There is no evidence supporting the idea that bone growth can cause physical pain in a child. Most likely, doctors claim, the aches originate in the child’s daily activities. All of the running, jumping and other physical activities strain the child’s body, and can lead to discomfort. If a child has growing pains, ask them what they did that day; it is most likely they took part in some strenuous athletic activity.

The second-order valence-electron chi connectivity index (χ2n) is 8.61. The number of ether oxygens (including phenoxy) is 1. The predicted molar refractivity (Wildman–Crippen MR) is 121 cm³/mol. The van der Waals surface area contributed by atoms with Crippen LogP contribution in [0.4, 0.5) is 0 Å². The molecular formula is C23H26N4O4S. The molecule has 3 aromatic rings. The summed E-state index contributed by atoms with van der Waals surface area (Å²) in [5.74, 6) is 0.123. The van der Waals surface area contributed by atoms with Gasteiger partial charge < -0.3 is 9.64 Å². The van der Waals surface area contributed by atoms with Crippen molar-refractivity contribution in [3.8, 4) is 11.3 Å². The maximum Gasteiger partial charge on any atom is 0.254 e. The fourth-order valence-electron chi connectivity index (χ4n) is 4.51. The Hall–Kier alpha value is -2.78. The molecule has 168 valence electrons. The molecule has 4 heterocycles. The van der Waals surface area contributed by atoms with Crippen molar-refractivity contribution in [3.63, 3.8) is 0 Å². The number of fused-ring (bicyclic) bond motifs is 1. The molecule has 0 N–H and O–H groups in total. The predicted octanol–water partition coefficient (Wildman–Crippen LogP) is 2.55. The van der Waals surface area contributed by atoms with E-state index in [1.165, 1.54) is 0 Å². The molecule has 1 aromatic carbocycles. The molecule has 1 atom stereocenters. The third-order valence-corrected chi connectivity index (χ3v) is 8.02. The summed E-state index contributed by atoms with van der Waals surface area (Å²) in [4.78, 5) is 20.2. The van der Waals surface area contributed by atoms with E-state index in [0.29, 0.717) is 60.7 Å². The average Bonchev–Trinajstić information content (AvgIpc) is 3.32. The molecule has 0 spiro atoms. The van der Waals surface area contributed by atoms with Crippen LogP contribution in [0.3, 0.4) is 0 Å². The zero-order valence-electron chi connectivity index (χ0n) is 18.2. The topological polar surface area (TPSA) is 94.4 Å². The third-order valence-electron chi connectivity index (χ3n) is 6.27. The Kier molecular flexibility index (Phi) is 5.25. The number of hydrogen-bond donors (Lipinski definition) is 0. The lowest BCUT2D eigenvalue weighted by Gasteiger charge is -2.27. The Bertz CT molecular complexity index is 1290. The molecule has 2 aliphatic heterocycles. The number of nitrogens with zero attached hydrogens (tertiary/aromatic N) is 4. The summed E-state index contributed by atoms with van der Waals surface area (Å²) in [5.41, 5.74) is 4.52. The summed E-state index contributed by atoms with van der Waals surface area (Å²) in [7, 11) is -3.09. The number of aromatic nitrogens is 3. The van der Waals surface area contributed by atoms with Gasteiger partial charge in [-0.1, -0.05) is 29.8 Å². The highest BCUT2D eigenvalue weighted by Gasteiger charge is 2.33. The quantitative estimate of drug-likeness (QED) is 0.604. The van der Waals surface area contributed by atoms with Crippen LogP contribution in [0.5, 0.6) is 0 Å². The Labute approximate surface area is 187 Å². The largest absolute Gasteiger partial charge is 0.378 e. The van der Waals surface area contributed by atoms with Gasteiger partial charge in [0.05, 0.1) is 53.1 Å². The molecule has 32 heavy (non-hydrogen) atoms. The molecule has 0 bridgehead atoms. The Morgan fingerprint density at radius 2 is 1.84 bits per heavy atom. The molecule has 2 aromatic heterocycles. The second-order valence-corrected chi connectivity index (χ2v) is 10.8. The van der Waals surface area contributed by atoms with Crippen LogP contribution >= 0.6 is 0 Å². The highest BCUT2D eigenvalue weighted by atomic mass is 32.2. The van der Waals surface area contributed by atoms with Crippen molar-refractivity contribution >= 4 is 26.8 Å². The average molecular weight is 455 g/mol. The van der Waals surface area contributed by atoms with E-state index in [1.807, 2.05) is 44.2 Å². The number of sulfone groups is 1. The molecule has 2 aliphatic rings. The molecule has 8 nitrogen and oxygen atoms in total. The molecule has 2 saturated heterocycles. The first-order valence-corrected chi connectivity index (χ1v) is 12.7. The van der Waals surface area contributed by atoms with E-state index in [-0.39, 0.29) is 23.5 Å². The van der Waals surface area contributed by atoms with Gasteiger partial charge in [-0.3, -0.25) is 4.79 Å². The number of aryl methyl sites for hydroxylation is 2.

My mom always told me that I wasn’t getting enough potassium when I was a kid and very early teen and would have awful leg cramps at night. I looked it up and it doesn’t seem like she was far off. A few articles I have read have cited deficiencies in calcium, magnesium, zinc and potassium as a reason for these pains as well. These are important minerals for tissue, muscle, and bone health, especially for years of high activity and growth.
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